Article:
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Old 05-07-2014, 01:00 PM   #1
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Why are gas-powered battery chargers not more common today?

Why are gas-powered battery chargers not used more often? They may be more common in boats but rarely do I see then mentioned for RVs, not even newer RVs that have much battery and inverter capacity.

One example from Australia can be seen here:

http://toolmonger.com/2009/09/22/gas-po ... y-charger/

It's basically a small engine powering an automobile-type alternator, or else a DC generator.

Any thoughts on why AC power remains the norm for auxiliary power units even though much of the energy gets stored in DC form?
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Old 05-07-2014, 03:43 PM   #2
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Re: Why are gas-powered battery chargers not more common tod

Have you seen this... Honda version out of Pacific NW cheaper..
http://www.altendc.com/checkout/cart/
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Old 05-07-2014, 04:07 PM   #3
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Re: Why are gas-powered battery chargers not more common tod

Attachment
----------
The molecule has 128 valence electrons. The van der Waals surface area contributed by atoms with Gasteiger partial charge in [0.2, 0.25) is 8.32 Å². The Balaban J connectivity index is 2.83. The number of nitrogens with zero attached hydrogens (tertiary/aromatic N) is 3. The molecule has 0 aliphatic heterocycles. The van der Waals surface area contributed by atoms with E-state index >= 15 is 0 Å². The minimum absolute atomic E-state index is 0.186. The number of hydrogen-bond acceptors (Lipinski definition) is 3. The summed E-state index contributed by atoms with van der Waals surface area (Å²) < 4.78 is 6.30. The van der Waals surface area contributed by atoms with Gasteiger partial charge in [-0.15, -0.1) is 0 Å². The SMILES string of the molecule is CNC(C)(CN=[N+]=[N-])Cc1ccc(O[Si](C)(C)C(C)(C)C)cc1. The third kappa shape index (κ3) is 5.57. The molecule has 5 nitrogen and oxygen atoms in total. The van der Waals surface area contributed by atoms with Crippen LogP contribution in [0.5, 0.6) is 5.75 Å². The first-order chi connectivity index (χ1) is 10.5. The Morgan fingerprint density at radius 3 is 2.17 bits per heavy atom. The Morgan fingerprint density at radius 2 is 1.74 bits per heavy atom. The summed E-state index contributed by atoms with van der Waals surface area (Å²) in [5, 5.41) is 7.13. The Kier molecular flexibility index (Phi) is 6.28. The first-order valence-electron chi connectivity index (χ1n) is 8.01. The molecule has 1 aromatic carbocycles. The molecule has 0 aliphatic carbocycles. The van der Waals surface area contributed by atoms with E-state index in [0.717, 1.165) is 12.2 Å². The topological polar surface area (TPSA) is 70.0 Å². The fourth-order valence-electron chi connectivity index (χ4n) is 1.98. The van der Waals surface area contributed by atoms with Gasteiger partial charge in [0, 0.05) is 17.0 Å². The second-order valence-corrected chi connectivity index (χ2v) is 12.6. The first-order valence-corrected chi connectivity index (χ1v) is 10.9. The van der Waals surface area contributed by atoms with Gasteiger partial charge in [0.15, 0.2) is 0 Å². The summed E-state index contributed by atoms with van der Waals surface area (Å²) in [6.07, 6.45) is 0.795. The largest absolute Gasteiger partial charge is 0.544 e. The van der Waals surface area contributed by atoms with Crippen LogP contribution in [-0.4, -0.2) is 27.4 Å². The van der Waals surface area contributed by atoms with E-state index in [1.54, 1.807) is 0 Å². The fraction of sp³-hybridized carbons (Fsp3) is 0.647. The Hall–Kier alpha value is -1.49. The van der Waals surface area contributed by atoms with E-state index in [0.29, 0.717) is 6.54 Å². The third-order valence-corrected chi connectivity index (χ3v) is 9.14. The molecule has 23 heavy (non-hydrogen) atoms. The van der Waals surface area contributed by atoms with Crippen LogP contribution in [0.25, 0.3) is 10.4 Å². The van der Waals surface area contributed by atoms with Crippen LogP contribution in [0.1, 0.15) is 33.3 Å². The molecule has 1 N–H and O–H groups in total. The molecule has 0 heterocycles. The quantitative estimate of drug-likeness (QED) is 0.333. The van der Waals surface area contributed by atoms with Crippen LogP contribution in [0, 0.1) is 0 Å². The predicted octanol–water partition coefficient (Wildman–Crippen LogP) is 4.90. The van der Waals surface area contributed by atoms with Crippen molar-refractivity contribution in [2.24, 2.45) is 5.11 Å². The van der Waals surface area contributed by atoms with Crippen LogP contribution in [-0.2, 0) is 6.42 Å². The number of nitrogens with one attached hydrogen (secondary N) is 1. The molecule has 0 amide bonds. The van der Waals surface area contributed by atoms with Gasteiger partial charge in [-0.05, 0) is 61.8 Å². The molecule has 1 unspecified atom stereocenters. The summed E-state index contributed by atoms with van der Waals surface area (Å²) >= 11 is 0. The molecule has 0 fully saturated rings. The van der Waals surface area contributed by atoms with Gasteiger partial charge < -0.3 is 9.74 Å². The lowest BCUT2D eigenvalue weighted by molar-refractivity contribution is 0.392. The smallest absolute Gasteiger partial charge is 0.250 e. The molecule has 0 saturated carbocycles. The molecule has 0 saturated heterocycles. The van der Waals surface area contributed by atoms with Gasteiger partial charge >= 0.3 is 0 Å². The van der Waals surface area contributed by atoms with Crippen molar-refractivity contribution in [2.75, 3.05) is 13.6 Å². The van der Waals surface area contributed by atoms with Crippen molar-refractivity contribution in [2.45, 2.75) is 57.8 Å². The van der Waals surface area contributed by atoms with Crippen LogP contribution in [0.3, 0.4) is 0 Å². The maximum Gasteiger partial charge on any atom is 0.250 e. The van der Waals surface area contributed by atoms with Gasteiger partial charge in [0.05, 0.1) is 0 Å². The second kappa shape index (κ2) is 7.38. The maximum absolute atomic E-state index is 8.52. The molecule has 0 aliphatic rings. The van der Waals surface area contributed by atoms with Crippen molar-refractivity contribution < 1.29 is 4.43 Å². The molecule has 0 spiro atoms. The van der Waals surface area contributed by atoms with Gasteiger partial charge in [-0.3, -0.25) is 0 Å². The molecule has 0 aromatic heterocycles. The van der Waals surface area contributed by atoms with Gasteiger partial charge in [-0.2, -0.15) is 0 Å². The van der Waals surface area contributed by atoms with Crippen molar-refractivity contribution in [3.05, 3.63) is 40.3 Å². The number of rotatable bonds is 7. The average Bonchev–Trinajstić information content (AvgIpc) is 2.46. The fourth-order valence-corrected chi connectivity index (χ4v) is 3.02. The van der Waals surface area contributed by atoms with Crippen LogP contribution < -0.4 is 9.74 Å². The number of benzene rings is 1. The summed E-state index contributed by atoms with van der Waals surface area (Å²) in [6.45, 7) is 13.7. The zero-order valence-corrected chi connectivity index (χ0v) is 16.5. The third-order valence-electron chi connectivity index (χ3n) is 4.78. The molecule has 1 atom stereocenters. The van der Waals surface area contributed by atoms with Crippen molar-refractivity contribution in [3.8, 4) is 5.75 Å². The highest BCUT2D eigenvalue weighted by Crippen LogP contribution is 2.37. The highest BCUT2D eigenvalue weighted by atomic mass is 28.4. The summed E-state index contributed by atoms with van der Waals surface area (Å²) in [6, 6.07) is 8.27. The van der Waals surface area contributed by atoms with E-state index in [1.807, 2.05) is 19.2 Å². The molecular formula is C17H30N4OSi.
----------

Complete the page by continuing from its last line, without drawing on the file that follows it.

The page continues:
Maybe because you could buy a Honda 1000 generator and a shop charger for less, but have something quieter and more useful?

Also that gas charger linked to would not meet CARB or Forest Service requirements.
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Old 05-07-2014, 04:34 PM   #4
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Re: Why are gas-powered battery chargers not more common tod

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Originally Posted by carringb
Maybe because you could buy a Honda 1000 generator and a shop charger for less, but have something quieter and more useful?

Also that gas charger linked to would not meet CARB or Forest Service requirements.
As I understand it (and I'm no expert on Hondas) the Honda 1000 or 2000 produces AC power at some frequency that depends on engine speed, then it gets converted to DC power and then the inverter in the "inverter generator" converts it to 115 Volts Alternating Current at 60 Hz. Then this AC power has to go through a converter or battery charger to convert back to DC at between 12 and 14 Volts to charge the batteries.